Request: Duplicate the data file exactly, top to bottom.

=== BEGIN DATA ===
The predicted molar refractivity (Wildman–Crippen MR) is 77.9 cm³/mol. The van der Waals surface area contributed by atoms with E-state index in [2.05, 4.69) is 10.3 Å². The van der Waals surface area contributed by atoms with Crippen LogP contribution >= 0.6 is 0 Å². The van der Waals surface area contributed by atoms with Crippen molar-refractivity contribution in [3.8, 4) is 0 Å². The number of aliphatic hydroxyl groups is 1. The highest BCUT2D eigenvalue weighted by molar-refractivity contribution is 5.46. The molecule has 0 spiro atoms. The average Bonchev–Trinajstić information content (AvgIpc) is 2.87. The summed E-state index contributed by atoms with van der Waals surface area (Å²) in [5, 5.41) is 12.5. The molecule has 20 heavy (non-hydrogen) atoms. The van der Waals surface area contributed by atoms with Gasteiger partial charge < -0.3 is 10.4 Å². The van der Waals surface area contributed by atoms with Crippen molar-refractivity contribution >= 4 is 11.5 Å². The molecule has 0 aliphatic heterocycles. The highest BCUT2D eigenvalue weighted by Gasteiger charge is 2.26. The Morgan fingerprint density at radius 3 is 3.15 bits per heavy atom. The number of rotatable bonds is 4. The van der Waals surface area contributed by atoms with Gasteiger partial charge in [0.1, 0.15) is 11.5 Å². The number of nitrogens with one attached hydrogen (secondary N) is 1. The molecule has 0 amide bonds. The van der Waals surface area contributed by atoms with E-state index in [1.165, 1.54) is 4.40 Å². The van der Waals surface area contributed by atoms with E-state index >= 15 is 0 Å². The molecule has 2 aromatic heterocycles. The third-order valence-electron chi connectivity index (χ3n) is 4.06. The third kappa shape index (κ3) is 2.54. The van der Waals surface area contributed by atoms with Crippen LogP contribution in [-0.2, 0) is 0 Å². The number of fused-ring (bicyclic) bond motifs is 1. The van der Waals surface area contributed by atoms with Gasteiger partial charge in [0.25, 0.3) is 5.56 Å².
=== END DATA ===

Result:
The predicted molar refractivity (Wildman–Crippen MR) is 77.9 cm³/mol. The van der Waals surface area contributed by atoms with E-state index in [2.05, 4.69) is 10.3 Å². The van der Waals surface area contributed by atoms with Crippen LogP contribution >= 0.6 is 0 Å². The van der Waals surface area contributed by atoms with Crippen molar-refractivity contribution in [3.8, 4) is 0 Å². The number of aliphatic hydroxyl groups is 1. The highest BCUT2D eigenvalue weighted by molar-refractivity contribution is 5.46. The molecule has 0 spiro atoms. The average Bonchev–Trinajstić information content (AvgIpc) is 2.87. The summed E-state index contributed by atoms with van der Waals surface area (Å²) in [5, 5.41) is 12.5. The molecule has 20 heavy (non-hydrogen) atoms. The van der Waals surface area contributed by atoms with Gasteiger partial charge < -0.3 is 10.4 Å². The van der Waals surface area contributed by atoms with Crippen molar-refractivity contribution >= 4 is 11.5 Å². The molecule has 0 aliphatic heterocycles. The highest BCUT2D eigenvalue weighted by Gasteiger charge is 2.26. The Morgan fingerprint density at radius 3 is 3.15 bits per heavy atom. The number of rotatable bonds is 4. The van der Waals surface area contributed by atoms with Gasteiger partial charge in [0.1, 0.15) is 11.5 Å². The number of nitrogens with one attached hydrogen (secondary N) is 1. The molecule has 0 amide bonds. The van der Waals surface area contributed by atoms with E-state index in [1.165, 1.54) is 4.40 Å². The van der Waals surface area contributed by atoms with E-state index >= 15 is 0 Å². The molecule has 2 aromatic heterocycles. The third-order valence-electron chi connectivity index (χ3n) is 4.06. The third kappa shape index (κ3) is 2.54. The van der Waals surface area contributed by atoms with Crippen LogP contribution in [-0.2, 0) is 0 Å². The number of fused-ring (bicyclic) bond motifs is 1. The van der Waals surface area contributed by atoms with Gasteiger partial charge in [0.25, 0.3) is 5.56 Å².